Similarly, our temptation is to say that life “must” do such-and-such because it did so on Earth. Some aspects of life–carbon, proteins, DNA, RNA, and such–are doubtlessly essential. With other things, though, it’s less clear. Do microbes inevitably evolve into multi-cellular organisms, or is that just a quirk of how life went on Earth–the trunk in the front of the VW? The same is true for conditions on Earth–which are essential for life, and which are not? It has been speculated, for example, that the moon, being a far larger satellite with respect to its planet than seems to be the norm, is responsible for complex life on Earth. The idea is that by acting as a shield against asteroids and meteors that would otherwise hit Earth, the moon prevented more frequent extinction events, such as the one that killed off the dinosaurs, from occurring. It thus may be the case that on most earthlike planets, complex life tends to get eliminated before it can develop and that we just lucked out. We simply have no way of knowing.
Thus, in giving odds here, I’m going out on a limb. Granted the numerous factors of which we have no knowledge, it still seems to me that the forces driving evolution on other planets would be similar to those at work here. Thus, and admittedly arbitrarily, I’ll lay odds of 75% that multi-cellular life exists elsewhere. Yes, I’m pulling the figure out of my hat–or posterior, if you prefer–but I don’t think it’s unreasonable. That said, while the discovery of the extraterrestrial equivalent of a rose bush or a squirrel would be the most momentous discovery of the century, it wouldn’t really interest most people more than exo-bacteria would. What most people really mean when they ask about life in space is…
3. Does intelligent life exist elsewhere in the cosmos?
The first problem here is that we don’t even have a clear definition of what we mean by “intelligent life”. Some dolphins and whales are highly intelligent, and there are reasons to believe they may possibly be as intelligent as humans, though in a different way. That is, while they lack technology–for obvious reasons, given their aquatic environment–they may well tell tales, recite poetry, compose great oral epics. Given the radical differences between their sensory apparatuses and ours, and the difficulty in figuring out how to communicate with them, it may never be possible for us to know. The point is that if we can’t even be sure if animals with which we share this planet are intelligent, how will we recognize extraterrestrial intelligence when and if we encounter it?*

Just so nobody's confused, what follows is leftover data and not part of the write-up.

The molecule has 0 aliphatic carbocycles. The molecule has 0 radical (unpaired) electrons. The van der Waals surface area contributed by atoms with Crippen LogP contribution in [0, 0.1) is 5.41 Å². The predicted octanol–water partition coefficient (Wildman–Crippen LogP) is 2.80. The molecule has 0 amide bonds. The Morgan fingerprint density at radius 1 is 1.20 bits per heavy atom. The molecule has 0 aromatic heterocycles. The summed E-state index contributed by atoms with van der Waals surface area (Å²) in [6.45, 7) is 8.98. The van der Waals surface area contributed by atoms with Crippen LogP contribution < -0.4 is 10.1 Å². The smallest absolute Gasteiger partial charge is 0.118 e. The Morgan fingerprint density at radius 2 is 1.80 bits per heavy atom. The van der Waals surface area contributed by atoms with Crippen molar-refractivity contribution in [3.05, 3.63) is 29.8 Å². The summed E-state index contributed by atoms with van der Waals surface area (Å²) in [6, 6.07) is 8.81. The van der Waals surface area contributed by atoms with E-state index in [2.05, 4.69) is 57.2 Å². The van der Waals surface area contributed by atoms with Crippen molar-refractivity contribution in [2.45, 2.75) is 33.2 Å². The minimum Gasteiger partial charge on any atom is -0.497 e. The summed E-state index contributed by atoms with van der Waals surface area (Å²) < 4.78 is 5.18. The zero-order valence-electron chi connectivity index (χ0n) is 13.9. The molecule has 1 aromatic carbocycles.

Of necessity, then, we must adjust the question to, “Does recognizably intelligent life exist elsewhere?” The answer, alas, is, “We have no way of knowing.” After all, we still have the problem that we are once more working from a single data point. Worse, as far as we know, no other Earthly species† ever developed recognizable intelligence besides us, so even on our own planet we’re a single data point. While we have some reasonable ideas as to why multi-cellular life developed, there is still no generally accepted explanation for the evolution of intelligence. We thus have no idea whether the forces that led to our intelligence would be common, or even operative at all on other planets. Given the uncertainties and lack of information, I would say the chances of extraterrestrial intelligence on other planets is 50-50–literally a coin toss.
Even if recognizable intelligence exists elsewhere, most people aren’t very much taken with the idea of extraterrestrial cavemen, or little green men in horse (or thark or bantha) drawn carriages. I said before that what people really want to know is whether intelligent life exists elsewhere. To nuance that, what they really, really, REEEEEALLY want to know is…